A. Individually I'm looking for guys who show the setting is not too big for them. And I know that's a cliché that's thrown out all the time, but when I say that I mean that a guy is cerebral in the midst of the game, that he's able to play the circumstances the game presents. That he's not just a deer in the headlights executing assignments out there. That they're thinking critically about sudden-change, about third-and-3, about red zone and elements of the game that really are significant in determining the outcome. I want to see a guy who shows understanding in that area. Collectively, I want to see us developing into a group that's tough to beat, and by that I mean we're a group that doesn't beat ourselves. We can't be a group that's highly-penalized. We have to be a group that takes care of the football. We cannot turn the ball over. We have to be a group that generally hustles and plays extremely hard. We've done those things to this point in the journey, but I want to see us carry those tools into a stadium.

Q. Will you test young guys' game conditioning tonight with a lot of snaps, or is this going to be more about seeing a lot of guys in a game situation?

A. Sometimes you might (play a guy a lot of snaps) by design, and sometimes that just happens because of circumstance. Invariably it always happens. There's always going to be a young guy who plays a lot more snaps than he anticipated, and it's always interesting to see how he responds to that and what he does with those snaps.

Q. How detailed is your plan for this preseason opener when it comes to distribution of playing time?

A. In some instances, it's very detailed. In other instances, because of circumstances, you play it by ear. When you're working short at some positions because of injuries, sometimes that rotation is somewhat out of your control. If you're turning the ball over, or there are an inordinate number of snaps on any side of the ball, sometimes that's out of your control. We always come in with a hardcore plan but understanding there are things that could change that – such as injuries, or the flow of the game creating an imbalance of snaps one way or the other.

Q. There have been a bunch of national media through here, and the consensus seems to be that Steelers' practices are more physical and include more hitting than the norm. Why do you do it the way you do it?

A. I just believe it's a very necessary part of the team-building process, and for two reasons: No. 1, we're doing our due diligence by preparing them for the physicality that is football at the NFL level; and No. 2, I think it's a tremendous evaluation tool. We have 90 capable guys vying for 53 positions, and when you infuse a tough, physical environment as part of the process, I think it helps you provide clarity when sorting those men out.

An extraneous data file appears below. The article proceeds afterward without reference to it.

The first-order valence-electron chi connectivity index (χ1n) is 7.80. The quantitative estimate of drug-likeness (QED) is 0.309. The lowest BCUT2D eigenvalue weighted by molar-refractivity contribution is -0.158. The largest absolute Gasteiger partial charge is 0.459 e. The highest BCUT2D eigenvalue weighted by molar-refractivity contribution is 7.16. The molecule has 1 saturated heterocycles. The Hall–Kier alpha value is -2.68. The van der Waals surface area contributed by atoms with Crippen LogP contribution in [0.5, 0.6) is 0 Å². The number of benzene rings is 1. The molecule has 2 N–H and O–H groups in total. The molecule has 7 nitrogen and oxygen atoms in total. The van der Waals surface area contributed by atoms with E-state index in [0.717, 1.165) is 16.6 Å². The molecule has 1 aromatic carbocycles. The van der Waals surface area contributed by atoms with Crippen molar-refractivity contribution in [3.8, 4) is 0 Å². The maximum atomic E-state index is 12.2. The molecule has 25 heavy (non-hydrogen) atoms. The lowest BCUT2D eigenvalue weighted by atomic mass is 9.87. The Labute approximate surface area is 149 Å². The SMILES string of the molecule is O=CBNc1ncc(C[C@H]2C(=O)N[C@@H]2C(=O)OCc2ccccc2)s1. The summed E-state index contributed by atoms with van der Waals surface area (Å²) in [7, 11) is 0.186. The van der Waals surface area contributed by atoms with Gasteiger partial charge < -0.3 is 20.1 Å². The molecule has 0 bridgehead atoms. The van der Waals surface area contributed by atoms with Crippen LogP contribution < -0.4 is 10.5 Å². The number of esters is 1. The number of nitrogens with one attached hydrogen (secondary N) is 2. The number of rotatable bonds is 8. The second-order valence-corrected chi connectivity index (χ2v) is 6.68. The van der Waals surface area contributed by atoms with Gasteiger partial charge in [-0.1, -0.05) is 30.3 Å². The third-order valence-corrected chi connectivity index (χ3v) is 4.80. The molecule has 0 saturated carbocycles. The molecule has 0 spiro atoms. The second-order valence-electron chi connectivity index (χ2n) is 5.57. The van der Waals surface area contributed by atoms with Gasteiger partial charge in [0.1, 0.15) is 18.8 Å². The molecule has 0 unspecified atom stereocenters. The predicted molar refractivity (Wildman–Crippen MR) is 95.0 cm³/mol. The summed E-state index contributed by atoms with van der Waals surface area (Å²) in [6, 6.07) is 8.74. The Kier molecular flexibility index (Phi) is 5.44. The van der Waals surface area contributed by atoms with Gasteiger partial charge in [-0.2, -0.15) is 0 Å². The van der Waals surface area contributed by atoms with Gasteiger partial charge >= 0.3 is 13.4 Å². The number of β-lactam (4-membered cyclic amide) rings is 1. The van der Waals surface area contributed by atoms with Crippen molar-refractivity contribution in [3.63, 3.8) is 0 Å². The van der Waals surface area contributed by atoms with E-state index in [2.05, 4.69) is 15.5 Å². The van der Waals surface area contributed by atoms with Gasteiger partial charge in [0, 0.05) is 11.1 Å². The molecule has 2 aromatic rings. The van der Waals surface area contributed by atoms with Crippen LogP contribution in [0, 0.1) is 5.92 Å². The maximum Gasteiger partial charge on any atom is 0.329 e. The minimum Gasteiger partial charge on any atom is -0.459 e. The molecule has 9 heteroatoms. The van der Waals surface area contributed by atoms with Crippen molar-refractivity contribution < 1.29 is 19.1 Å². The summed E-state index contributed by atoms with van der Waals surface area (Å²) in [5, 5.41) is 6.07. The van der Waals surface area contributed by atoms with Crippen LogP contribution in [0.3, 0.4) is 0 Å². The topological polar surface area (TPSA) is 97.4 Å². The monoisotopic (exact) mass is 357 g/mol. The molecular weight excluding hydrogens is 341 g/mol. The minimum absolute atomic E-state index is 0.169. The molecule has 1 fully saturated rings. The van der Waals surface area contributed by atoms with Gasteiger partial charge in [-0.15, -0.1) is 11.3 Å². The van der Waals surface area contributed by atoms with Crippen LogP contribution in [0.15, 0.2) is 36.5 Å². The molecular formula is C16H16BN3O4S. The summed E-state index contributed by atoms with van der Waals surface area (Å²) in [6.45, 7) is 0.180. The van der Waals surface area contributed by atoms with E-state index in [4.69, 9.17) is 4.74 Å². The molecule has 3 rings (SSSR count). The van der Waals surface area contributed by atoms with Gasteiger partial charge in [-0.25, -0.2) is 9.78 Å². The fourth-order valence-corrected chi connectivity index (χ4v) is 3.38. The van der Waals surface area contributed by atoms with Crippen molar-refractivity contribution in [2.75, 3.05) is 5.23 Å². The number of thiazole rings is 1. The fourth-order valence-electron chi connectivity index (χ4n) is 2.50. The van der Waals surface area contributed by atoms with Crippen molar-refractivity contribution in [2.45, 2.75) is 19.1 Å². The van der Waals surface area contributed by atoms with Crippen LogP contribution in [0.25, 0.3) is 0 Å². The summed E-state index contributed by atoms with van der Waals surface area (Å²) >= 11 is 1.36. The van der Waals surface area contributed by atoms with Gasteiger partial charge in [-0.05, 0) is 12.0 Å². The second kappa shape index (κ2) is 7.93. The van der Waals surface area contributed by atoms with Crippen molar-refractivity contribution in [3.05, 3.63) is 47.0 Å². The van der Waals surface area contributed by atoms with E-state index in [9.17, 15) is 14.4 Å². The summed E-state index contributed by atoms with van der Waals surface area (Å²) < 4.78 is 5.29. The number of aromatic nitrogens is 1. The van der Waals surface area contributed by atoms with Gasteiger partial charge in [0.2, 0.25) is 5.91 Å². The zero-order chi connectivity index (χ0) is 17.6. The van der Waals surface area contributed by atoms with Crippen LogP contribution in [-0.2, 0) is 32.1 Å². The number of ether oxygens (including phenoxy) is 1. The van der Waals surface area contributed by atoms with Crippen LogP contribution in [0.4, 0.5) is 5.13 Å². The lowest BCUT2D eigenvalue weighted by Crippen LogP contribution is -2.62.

Q. During a backs-on-backers drill on the first day in pads, Ben Roethlisberger stepped into the square and served as the imaginary quarterback/target instead of a ball-boy. You were standing right there watching. What did you think of that?

A. Sometimes I play chicken with Ben. I think he wanted me to take him out of the drill, and I didn't want to give him what he wanted. (Laughs)

Q. What's to be gained from that, though, from having Ben participate in backs-on-backers?

A. Ben's presence adds credibility to whatever drill is going on. Often, he doesn't get a chance to participate in backs-on-backers because he's throwing the ball in some other drill taking place at the same time. More than anything, he was really excited about having the opportunity to see the drill. He hasn't seen the drill in person a lot since he's been with us. That was an element of it, but also I think he likes to be able to feel the pocket. Ben is a guy who has built his reputation on standing in and sliding in the pocket and extending plays, and he saw it as an opportunity to work on those skills some. Make no mistake: everybody in the drill knew he was in the drill, and they behaved accordingly.

Q. Do you have at least a partial opinion on every player on the roster by now, in terms of whether he belongs or not, and how or where he might fit onto the 53-man roster?

A. I'm sure I do, but I make a conscious effort not to draw too many conclusions, because what happens in stadiums is such a significant part of the evaluation process. Usually it mirrors what we see in practice, but "usually" is a dangerous word. So I try to reserve opinion on some of those things until we get into a stadium.